Review by Publisher's Weekly Review
Journalist Conason (It Can Happen Here) shows his writing and research chops to full advantage in this engrossing look at former president Bill Clinton in his post-presidency years. From the book's first page-a detailed January 2001 snapshot of Clinton's first morning as a private citizen-the book grabs the reader's attention and holds on tight. The profile begins with Clinton in his first post-presidency year, surprised at the backlash following his pardon of Marc Rich and struggling with a "badly tarnished" reputation. Conason follows Clinton as he searches for his footing, becomes involved with helping regions affected by natural disasters, and addresses the international AIDS crisis. Conason's detailed and intimate sketches show a newly health-conscious man ("overnight, he became that rarest of Arkansans: a vegan") who's equally comfortable interacting with other former heads of state and with a young African AIDS survivor helped by his initiatives. With Hillary Clinton running for president, it's fair to be wary of the book's potential propaganda value, but Conason, a consummate journalist, does his best to present an objective portrait, including his subject's occasional less-than-lovely words and careless acts. Coming in the midst of a particularly fierce election season, this look at Clinton and his extraordinary work ethic may strike readers as almost poignant. Agent: Jeffrey Posternak, Wylie Agency. (Sept.) © Copyright PWxyz, LLC. All rights reserved.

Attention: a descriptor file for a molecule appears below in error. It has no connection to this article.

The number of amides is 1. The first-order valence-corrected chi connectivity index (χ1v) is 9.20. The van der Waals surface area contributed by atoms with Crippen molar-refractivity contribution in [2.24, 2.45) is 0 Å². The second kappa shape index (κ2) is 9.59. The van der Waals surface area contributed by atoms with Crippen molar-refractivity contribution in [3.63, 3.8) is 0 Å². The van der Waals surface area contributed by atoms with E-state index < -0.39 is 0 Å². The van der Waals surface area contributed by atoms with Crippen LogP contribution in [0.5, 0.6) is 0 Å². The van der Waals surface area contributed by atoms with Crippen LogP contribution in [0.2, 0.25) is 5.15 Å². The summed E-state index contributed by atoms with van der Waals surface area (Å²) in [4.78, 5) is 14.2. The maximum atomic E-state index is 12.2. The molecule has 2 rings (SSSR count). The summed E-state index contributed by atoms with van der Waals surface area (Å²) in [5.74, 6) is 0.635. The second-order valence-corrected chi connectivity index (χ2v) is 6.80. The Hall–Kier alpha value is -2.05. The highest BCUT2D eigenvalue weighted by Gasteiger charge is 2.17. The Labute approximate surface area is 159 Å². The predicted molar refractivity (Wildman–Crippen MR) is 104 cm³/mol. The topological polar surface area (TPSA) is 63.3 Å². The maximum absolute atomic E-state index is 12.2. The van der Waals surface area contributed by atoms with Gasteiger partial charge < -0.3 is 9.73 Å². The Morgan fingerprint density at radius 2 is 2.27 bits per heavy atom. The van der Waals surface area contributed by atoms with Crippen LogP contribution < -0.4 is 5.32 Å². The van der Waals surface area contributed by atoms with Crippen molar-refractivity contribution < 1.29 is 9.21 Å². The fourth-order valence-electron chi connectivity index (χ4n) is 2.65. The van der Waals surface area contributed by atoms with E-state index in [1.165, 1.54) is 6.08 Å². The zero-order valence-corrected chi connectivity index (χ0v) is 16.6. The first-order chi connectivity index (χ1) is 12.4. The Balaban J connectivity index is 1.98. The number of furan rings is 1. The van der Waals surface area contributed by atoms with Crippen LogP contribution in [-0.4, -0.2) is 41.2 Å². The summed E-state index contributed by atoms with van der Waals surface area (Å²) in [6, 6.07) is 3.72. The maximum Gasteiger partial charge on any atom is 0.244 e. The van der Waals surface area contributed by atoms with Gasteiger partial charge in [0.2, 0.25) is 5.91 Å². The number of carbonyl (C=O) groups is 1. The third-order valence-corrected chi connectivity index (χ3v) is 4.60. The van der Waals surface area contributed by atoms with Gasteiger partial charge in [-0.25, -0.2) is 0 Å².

Review by Library Journal Review
Since leaving the White House in 2001, former president Bill Clinton has remained an influential public figure. Journalist and liberal commentator Conason (The Hunting of the Presidentst) utilizes his close access to the Clinton family to write about these years, which found Clinton searching for purpose postpresidency. In debt from lawsuits and marred by his controversial pardoning of financier Marc Rich, Clinton began booking "well-compensated" speeches around the world while also fundraising for his presidential library in Little Rock, AR, and pursuing philanthropy in developing countries via organizations such as the Clinton Health Access Initiative. Unfortunately, the author spends as much time detailing his subject's activism as he does relitigating every slight and scandal, usually absolving the politician from wrongdoing. VERDICT Given Clinton's stature and influence, this book makes sense for libraries with robust politics and current events sections. However, readers who have been closely following national politics for the last decade won't miss much.-Chad Comello, Morton Grove P.L., IL © Copyright 2016. Library Journals LLC, a wholly owned subsidiary of Media Source, Inc. No redistribution permitted.
(c) Copyright Library Journals LLC, a wholly owned subsidiary of Media Source, Inc. No redistribution permitted.